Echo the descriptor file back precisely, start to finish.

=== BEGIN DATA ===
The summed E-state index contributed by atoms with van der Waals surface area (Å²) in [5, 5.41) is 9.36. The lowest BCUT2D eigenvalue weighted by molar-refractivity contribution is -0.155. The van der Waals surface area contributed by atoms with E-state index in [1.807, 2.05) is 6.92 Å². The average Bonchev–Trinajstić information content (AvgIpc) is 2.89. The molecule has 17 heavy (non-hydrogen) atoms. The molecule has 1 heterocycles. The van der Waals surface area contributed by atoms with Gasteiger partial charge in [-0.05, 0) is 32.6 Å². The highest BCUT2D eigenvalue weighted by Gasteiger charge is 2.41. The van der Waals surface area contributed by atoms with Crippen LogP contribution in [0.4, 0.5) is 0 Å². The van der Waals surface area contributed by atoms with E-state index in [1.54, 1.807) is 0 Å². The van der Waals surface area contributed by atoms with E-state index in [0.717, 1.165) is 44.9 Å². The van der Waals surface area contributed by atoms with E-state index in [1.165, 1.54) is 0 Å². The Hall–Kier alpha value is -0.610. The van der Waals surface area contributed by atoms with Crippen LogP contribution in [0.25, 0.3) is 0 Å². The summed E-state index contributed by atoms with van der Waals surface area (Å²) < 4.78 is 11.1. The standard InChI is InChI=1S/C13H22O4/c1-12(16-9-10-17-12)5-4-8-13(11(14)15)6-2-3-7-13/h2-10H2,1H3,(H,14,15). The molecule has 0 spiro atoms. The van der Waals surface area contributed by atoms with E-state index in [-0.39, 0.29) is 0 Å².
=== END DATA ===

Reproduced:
The summed E-state index contributed by atoms with van der Waals surface area (Å²) in [5, 5.41) is 9.36. The lowest BCUT2D eigenvalue weighted by molar-refractivity contribution is -0.155. The van der Waals surface area contributed by atoms with E-state index in [1.807, 2.05) is 6.92 Å². The average Bonchev–Trinajstić information content (AvgIpc) is 2.89. The molecule has 17 heavy (non-hydrogen) atoms. The molecule has 1 heterocycles. The van der Waals surface area contributed by atoms with Gasteiger partial charge in [-0.05, 0) is 32.6 Å². The highest BCUT2D eigenvalue weighted by Gasteiger charge is 2.41. The van der Waals surface area contributed by atoms with Crippen LogP contribution in [0.4, 0.5) is 0 Å². The van der Waals surface area contributed by atoms with E-state index in [1.54, 1.807) is 0 Å². The van der Waals surface area contributed by atoms with E-state index in [0.717, 1.165) is 44.9 Å². The van der Waals surface area contributed by atoms with E-state index in [1.165, 1.54) is 0 Å². The Hall–Kier alpha value is -0.610. The van der Waals surface area contributed by atoms with Crippen LogP contribution in [0.25, 0.3) is 0 Å². The summed E-state index contributed by atoms with van der Waals surface area (Å²) < 4.78 is 11.1. The standard InChI is InChI=1S/C13H22O4/c1-12(16-9-10-17-12)5-4-8-13(11(14)15)6-2-3-7-13/h2-10H2,1H3,(H,14,15). The molecule has 0 spiro atoms. The van der Waals surface area contributed by atoms with E-state index in [-0.39, 0.29) is 0 Å².